Question: Why do most people gain and lose weight and so few keep it off? How do we stop the cycle?
Answer: This is a very common problem. Part of the issue lies in the inability to see past the “diet” mentality and realize that proper nutrition is a lifestyle…forever.
The average dieter will follow a routine for a certain timeframe, perhaps achieve their goal and then go back to their old habits. They never truly get in a healthy pattern with long-lasting change. Instead, they rely on quick fixes.
Proper nutrition lasts a lifetime. You can stop the cycle by not seeing nutrition as a cycle at all. It is OK to have a cheat meal once in a while, but once that cheat meal is over, you must have the discipline to stay focused on long-term health.
Our society is loaded with temptations and the food industry itself is counting of the average person to become addicted to refined sugar. This keeps customers coming back and is great for profits. Sadly, it is not so good for our health.
Question: How do I “lean out”? How do I “bulk up”?
Answer: It is amazing how similar these two goals actually are. A typical adult client may come to us looking to lose 20 pounds of body fat. While an athlete hoping to play football may look for advice to bulk up. I advise them both to crank up the protein levels using the same formula. Here it is: Take your body weight and round it down to the nearest 25-pound increment. This number is equal to the number of grams of protein you should eat per day. This simple rules follows many of the guidelines found in the literature.
The first thing you will notice is the size of this number. That is a LOT of protein. The key difference between an individual looking to lose weight and the high school athlete looking to gain muscle mass is carbohydrate intake.
Someone looking to lose 20 pounds must limit the carbs – especially processed carbs such as bread, rice, cereal, pasta, crackers and all refined sugars. The athlete looking to gain size must eat a high level of carbohydrates. Muscle building is dependent upon able carb intake. Notice I am not mentioning much about fat intake. Fat is not the real problem here.
Remember the expression: Fat does not make you fat. Carbs make you fat and we use protein to control it.
It does get much more detailed than this as we dial things in, but that is beyond the scope of this column.
Question: What are the elements of a successful fitness plan?
Answer: For a general fitness program, here is what I boiled this one down to:
1. Exercise four to six times per week. Divide this evenly between lifting weights and interval-based cardio workouts.
2. Keep things fresh by varying your routine every four to six workouts. Workouts should not be drudgery. If they are, you will not stick with it for the long run. Mix in different activities like boxing, rowing, plyometrics, running, lifting with free weights and swimming.
3. Maintain a relatively high protein level with lean meats, eggs, fish and whey protein shakes.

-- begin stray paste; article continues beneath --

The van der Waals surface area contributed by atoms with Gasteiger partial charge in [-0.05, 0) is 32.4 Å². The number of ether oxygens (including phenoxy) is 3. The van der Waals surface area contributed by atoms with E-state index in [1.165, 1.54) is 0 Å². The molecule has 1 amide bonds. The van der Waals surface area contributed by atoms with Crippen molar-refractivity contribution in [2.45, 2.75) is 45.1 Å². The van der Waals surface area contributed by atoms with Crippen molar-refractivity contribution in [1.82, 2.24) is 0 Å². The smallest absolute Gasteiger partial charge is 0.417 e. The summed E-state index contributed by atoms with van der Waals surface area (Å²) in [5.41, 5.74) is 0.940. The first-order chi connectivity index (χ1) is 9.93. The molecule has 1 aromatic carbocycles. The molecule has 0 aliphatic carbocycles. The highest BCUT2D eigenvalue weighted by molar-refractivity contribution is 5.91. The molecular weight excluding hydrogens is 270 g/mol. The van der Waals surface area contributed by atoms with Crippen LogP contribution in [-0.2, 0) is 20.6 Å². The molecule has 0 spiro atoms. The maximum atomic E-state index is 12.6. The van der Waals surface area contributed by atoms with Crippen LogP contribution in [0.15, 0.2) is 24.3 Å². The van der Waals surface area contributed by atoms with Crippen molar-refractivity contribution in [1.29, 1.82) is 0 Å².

4. Learn how to cook veggies in a variety of ways; in soups, grilled, roasted – everything except fried! You cannot overdo the veggies. Whenever possible shop locally for organic food.
5. Get adequate sleep. This one is tougher than it seems as we all know, but shut down the screens a little earlier and notice the positive impact this has on your sleep patterns.
6. Drink plenty of water. Shoot for 50 percent of your body weight in ounces of water each day.
7. Avoid: alcohol in excess, processed carbs, smoking and other environmental toxins.
8. Enlist a partner. Do all of the above with someone who shares the same goal makes a huge difference.
9. Follow the 90-percent rule. If you follow your plan 90 percent of the time, you will succeed. It is OK to treat yourself once in a while as long as the treat does not become the norm.
Question: What are the most common injuries in kids and how can we avoid them?
Answer: One alarming pattern we see now is the rapid rise of “overuse” type injuries in younger and younger athletes. All too often parents get pulled into a “more is better” syndrome by enrolling their children in too many programs. It is not uncommon to see a young athlete participating for town-based teams, along with one or even two different private teams.
The sport of hockey is notorious for this pattern. I was at a presentation once by Boston Bruin Hall of Famer Ray Bourque and former Bruins player and coach Steve Kasper. Both men presented the same message. I paraphrase: “Get off the skates once in a while! Do other sports and gain other skills. It will help your game, not hurt it.”
By participating in one sport too often athletes are at risk of overuse injuries common for that particular sport. This is dangerous and unhealthy. Often we see athletes competing in multiple games throughout the week and even more during tournaments on the weekend. They are simply not prepared properly to be competing so often, and injury is often the result.
Another effect of this level of specializing is burnout. Athletes asked to compete at only one sport at the expense of all else often grow to hate that sport and quit altogether.